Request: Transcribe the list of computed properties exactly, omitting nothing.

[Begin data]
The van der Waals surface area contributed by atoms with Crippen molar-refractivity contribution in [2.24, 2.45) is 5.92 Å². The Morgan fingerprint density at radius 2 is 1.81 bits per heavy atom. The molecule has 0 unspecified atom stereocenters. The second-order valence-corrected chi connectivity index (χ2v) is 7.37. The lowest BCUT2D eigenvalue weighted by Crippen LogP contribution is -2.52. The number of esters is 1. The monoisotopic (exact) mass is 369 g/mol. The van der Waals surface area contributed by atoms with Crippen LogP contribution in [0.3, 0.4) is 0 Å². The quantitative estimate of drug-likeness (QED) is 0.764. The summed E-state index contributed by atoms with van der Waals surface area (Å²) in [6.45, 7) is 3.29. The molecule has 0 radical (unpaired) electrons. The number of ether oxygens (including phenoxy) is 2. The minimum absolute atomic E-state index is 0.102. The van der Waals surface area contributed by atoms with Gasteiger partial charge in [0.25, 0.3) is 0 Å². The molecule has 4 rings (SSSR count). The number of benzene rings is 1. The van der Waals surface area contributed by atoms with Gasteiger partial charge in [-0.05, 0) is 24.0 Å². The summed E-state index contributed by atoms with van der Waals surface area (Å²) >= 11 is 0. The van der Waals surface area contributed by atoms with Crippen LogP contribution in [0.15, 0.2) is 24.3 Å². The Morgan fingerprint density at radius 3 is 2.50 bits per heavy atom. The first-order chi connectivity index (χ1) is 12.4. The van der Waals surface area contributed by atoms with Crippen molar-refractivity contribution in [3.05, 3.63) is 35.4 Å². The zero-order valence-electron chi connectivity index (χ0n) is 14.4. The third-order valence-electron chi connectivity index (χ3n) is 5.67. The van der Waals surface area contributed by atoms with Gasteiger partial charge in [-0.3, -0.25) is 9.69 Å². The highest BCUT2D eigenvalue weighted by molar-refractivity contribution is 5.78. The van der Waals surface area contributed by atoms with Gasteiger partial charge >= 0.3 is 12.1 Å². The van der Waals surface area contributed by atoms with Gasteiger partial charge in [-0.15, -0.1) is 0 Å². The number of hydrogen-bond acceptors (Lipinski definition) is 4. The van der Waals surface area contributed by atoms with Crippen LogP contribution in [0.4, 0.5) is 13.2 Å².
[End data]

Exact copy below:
The van der Waals surface area contributed by atoms with Crippen molar-refractivity contribution in [2.24, 2.45) is 5.92 Å². The Morgan fingerprint density at radius 2 is 1.81 bits per heavy atom. The molecule has 0 unspecified atom stereocenters. The second-order valence-corrected chi connectivity index (χ2v) is 7.37. The lowest BCUT2D eigenvalue weighted by Crippen LogP contribution is -2.52. The number of esters is 1. The monoisotopic (exact) mass is 369 g/mol. The van der Waals surface area contributed by atoms with Crippen LogP contribution in [0.3, 0.4) is 0 Å². The quantitative estimate of drug-likeness (QED) is 0.764. The summed E-state index contributed by atoms with van der Waals surface area (Å²) in [6.45, 7) is 3.29. The molecule has 0 radical (unpaired) electrons. The number of ether oxygens (including phenoxy) is 2. The minimum absolute atomic E-state index is 0.102. The van der Waals surface area contributed by atoms with Gasteiger partial charge in [0.25, 0.3) is 0 Å². The molecule has 4 rings (SSSR count). The number of benzene rings is 1. The van der Waals surface area contributed by atoms with Gasteiger partial charge in [-0.05, 0) is 24.0 Å². The summed E-state index contributed by atoms with van der Waals surface area (Å²) >= 11 is 0. The van der Waals surface area contributed by atoms with Crippen LogP contribution in [0.15, 0.2) is 24.3 Å². The Morgan fingerprint density at radius 3 is 2.50 bits per heavy atom. The first-order chi connectivity index (χ1) is 12.4. The van der Waals surface area contributed by atoms with Crippen molar-refractivity contribution in [3.05, 3.63) is 35.4 Å². The zero-order valence-electron chi connectivity index (χ0n) is 14.4. The third-order valence-electron chi connectivity index (χ3n) is 5.67. The van der Waals surface area contributed by atoms with Gasteiger partial charge in [-0.3, -0.25) is 9.69 Å². The highest BCUT2D eigenvalue weighted by molar-refractivity contribution is 5.78. The van der Waals surface area contributed by atoms with Gasteiger partial charge >= 0.3 is 12.1 Å². The van der Waals surface area contributed by atoms with Gasteiger partial charge in [-0.15, -0.1) is 0 Å². The number of hydrogen-bond acceptors (Lipinski definition) is 4. The van der Waals surface area contributed by atoms with Crippen LogP contribution in [0.4, 0.5) is 13.2 Å².